requires the application of knowledge, skills and experience;
has solutions which are not obvious;
requires thinking skills;
encourages creative solutions – not just one;
has “just the right” amount of difficulty; success is within grasp, but not without effort;
There is recognition of the point of success, and an appreciation of the effort needed to get there.
What skills do teachers need in order to be able to create challenging tasks?
An understanding of the current extent of learners’ knowledge, skills and understanding;
Sound subject knowledge;
The ability to identify an appropriate context for the task;
An understanding of the steps required to achieve success with the task;
The ability to promote thinking by asking questions that challenge understanding;
The ability to recognise misconceptions, and to ask the right questions to eliminate them.
Constructing challenging tasks
When constructing tasks, it might be useful to ask yourself these questions:
What knowledge, skills and understanding are needed for this task?
What is the challenge in the task? This sounds a banal question, but the task must be challenging for the right reasons. If the task is for learners to evaluate the effect that Christianity has had on the commercial sector, they might be asked to research evidence in order to present an argument. The challenge of reading a difficult text should not be the focus. Rather, the challenge should lie in thinking about the interrelated variables in the context.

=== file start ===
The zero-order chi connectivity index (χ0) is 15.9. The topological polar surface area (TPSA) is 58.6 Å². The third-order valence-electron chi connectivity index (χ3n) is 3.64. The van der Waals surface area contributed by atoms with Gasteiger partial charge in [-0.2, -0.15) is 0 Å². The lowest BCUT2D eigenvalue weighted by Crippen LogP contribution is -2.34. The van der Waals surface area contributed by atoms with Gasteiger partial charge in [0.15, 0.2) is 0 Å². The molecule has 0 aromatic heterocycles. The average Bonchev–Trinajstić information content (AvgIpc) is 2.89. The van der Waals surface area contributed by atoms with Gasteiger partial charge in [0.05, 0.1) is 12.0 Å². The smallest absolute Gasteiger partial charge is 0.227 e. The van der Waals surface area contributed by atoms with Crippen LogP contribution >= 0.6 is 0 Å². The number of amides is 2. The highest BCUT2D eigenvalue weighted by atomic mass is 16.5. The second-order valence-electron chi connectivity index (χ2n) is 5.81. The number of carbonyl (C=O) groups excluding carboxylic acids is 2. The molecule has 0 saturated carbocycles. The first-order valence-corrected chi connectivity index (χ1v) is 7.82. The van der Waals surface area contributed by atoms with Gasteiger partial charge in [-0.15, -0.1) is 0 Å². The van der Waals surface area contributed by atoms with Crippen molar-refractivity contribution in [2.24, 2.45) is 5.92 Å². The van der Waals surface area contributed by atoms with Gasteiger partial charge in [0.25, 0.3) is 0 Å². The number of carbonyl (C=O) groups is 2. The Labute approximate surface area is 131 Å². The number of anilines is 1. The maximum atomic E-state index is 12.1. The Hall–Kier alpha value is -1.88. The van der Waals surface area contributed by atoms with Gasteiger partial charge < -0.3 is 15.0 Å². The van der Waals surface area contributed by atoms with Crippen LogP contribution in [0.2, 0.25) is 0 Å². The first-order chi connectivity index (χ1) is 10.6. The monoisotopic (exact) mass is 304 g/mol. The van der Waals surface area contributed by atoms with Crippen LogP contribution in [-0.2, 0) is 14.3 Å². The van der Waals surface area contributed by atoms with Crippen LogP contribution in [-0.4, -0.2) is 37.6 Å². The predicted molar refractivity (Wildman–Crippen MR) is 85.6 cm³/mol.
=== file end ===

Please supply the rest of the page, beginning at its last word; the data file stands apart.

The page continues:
Do the learners understand that there is more than one right answer?
Is it clear to the learners that they can succeed, and that the task is not impossible for them? To achieve this it might be that you stage or chunk the task so that it gets incrementally more difficult, or design the task so that they can tackle different elements not in a hierarchical way.
Is the context relevant and engaging for the learners? I include this because in recent years, there have been many lessons, particularly in KS4 courses where there is great pressure on teachers to get the grades, in which learners have been given the criteria for success, and as long as they complete all the stages of a simple and often tedious task, and provide the evidence that they have done so, their job is done. Challenging it may be, but more about the challenge of survival than the challenge of an engaging activity.
What is the constraint? Challenge can be increased by constraint, and can often result in higher quality outputs than asks involving too much choice. Producing a dramatised summary of Twelfth Night to be delivered in 12 minutes, could very well result in higher quality work than “Write a summary of Twelfth Night”.
What creative demand is there? Are the learners expected to devise their own solutions or create something with the results of their work?